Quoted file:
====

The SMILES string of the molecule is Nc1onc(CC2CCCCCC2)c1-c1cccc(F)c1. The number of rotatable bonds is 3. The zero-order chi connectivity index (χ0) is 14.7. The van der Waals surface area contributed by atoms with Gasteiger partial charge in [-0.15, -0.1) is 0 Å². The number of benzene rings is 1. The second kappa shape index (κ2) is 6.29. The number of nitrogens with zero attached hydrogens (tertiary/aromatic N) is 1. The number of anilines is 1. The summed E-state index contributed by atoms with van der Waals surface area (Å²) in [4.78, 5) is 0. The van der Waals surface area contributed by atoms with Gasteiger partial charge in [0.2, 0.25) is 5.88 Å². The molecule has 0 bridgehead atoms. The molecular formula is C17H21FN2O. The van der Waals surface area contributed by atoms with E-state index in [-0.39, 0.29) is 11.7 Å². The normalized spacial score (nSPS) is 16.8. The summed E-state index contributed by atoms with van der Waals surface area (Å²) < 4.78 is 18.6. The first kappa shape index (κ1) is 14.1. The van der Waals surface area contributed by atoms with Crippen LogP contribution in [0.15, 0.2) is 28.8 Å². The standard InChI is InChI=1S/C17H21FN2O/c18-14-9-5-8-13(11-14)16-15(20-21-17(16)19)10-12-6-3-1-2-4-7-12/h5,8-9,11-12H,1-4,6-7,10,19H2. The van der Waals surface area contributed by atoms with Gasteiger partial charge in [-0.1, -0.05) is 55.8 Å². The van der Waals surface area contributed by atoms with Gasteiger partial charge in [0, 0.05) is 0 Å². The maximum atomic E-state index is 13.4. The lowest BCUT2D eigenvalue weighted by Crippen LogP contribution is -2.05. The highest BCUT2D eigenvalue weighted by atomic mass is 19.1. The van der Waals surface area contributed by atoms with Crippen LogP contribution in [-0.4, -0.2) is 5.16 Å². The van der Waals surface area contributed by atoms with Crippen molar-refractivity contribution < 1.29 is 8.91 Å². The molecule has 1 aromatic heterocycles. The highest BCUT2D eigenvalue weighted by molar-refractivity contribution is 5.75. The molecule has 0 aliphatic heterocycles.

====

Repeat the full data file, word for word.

The SMILES string of the molecule is Nc1onc(CC2CCCCCC2)c1-c1cccc(F)c1. The number of rotatable bonds is 3. The zero-order chi connectivity index (χ0) is 14.7. The van der Waals surface area contributed by atoms with Gasteiger partial charge in [-0.15, -0.1) is 0 Å². The number of benzene rings is 1. The second kappa shape index (κ2) is 6.29. The number of nitrogens with zero attached hydrogens (tertiary/aromatic N) is 1. The number of anilines is 1. The summed E-state index contributed by atoms with van der Waals surface area (Å²) in [4.78, 5) is 0. The van der Waals surface area contributed by atoms with Gasteiger partial charge in [0.2, 0.25) is 5.88 Å². The molecule has 0 bridgehead atoms. The molecular formula is C17H21FN2O. The van der Waals surface area contributed by atoms with E-state index in [-0.39, 0.29) is 11.7 Å². The normalized spacial score (nSPS) is 16.8. The summed E-state index contributed by atoms with van der Waals surface area (Å²) < 4.78 is 18.6. The first kappa shape index (κ1) is 14.1. The van der Waals surface area contributed by atoms with Crippen LogP contribution in [0.15, 0.2) is 28.8 Å². The standard InChI is InChI=1S/C17H21FN2O/c18-14-9-5-8-13(11-14)16-15(20-21-17(16)19)10-12-6-3-1-2-4-7-12/h5,8-9,11-12H,1-4,6-7,10,19H2. The van der Waals surface area contributed by atoms with Gasteiger partial charge in [-0.1, -0.05) is 55.8 Å². The van der Waals surface area contributed by atoms with Gasteiger partial charge in [0, 0.05) is 0 Å². The maximum atomic E-state index is 13.4. The lowest BCUT2D eigenvalue weighted by Crippen LogP contribution is -2.05. The highest BCUT2D eigenvalue weighted by atomic mass is 19.1. The van der Waals surface area contributed by atoms with Crippen LogP contribution in [-0.4, -0.2) is 5.16 Å². The van der Waals surface area contributed by atoms with Crippen molar-refractivity contribution < 1.29 is 8.91 Å². The molecule has 1 aromatic heterocycles. The highest BCUT2D eigenvalue weighted by molar-refractivity contribution is 5.75. The molecule has 0 aliphatic heterocycles.